Testimony begins in civil trial against driver, trucking companies involved in GSU nursing crash

PEMBROKE, GA (WTOC) - Testimony got underway Wednesday in the civil suit against a truck driver and his employers after a deadly crash on Interstate 16 in April of 2015.

Experts testified on the impact of the tractor-trailer hitting one car then the SUV in which Georgia Southern nursing student Megan Richards was a passenger. Richards survived the crash but five classmates in the two vehicles died.

Attorneys say she suffered permanent back and brain injuries as well as unforgettable trauma. One witness described the scene as he tried to rescue her.

"You could smell the plastic burning, melting and falling off the car. You could smell the bodies burning," said Sgt. Robenolt, a witness.

Richards attorney's also questioned crash reconstruction experts about the impact of John Wayne Johnson's truck.

Johnson listened to his own voice from an interview with state troopers after the crash that injured Richards.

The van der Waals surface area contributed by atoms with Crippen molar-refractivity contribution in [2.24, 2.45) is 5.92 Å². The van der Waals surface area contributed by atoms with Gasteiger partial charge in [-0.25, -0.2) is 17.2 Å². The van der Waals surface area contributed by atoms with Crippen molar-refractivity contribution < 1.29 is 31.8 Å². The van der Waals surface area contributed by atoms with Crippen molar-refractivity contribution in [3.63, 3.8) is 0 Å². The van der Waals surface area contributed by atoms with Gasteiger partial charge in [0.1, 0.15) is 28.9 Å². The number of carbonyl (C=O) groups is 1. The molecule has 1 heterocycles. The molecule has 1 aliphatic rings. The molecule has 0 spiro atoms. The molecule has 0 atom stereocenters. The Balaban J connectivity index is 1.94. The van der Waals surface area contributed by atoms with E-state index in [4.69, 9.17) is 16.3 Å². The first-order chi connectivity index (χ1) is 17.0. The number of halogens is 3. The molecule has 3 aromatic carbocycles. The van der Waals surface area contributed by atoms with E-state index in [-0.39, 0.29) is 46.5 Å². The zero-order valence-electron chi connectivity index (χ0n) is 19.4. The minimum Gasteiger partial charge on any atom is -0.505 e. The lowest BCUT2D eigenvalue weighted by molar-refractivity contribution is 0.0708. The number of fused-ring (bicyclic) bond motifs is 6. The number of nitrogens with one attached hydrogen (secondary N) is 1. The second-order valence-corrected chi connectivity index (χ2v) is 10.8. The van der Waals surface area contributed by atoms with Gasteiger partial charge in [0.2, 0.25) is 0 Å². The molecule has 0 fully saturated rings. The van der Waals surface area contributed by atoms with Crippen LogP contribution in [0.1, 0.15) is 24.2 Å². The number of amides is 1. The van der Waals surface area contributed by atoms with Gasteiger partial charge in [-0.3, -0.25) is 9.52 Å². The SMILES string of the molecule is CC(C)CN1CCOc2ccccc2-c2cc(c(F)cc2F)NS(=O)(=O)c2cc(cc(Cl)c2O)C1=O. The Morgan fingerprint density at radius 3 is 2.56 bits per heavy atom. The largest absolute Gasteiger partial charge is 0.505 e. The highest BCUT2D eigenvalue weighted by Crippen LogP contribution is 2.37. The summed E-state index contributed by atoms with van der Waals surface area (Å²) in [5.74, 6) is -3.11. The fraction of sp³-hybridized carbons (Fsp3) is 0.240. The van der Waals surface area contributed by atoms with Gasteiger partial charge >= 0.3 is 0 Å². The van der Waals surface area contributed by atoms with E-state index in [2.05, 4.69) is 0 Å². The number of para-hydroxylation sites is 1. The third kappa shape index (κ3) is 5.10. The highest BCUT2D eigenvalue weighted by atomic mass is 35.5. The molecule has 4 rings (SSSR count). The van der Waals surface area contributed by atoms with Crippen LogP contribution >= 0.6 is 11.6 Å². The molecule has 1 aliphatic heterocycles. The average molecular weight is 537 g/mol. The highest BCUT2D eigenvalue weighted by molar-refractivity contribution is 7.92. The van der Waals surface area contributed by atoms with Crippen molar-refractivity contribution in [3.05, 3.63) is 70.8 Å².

"I'd like to say I'm sorry to the families involved. This wasn't intentional. I can't explain why," the voice of Johnson claimed on tape.

Johnson said he couldn't see the stopped traffic from a previous accident until it was too late. With graphic images being shown for the first time in a courtroom, crash analysts testified Johnson's truck never slowed from its 68 miles per hour until he struck one car and pushed it into the SUV that held Richards and slammed it into another tractor trailer.

One witness compared the crash to bombs he'd seen in combat.

"I've seen crashes in Germany where people and engines got ejected out of cars and people with their heads split open on the Autobahn. But nothing even close to this," said Robenolt.

A doctor who studied one of Megan's MRI's said it showed brain trauma as the result of the impact. Impact another expert compared to driving a car backward off a seven story building.

Testimony will continue on Thursday.

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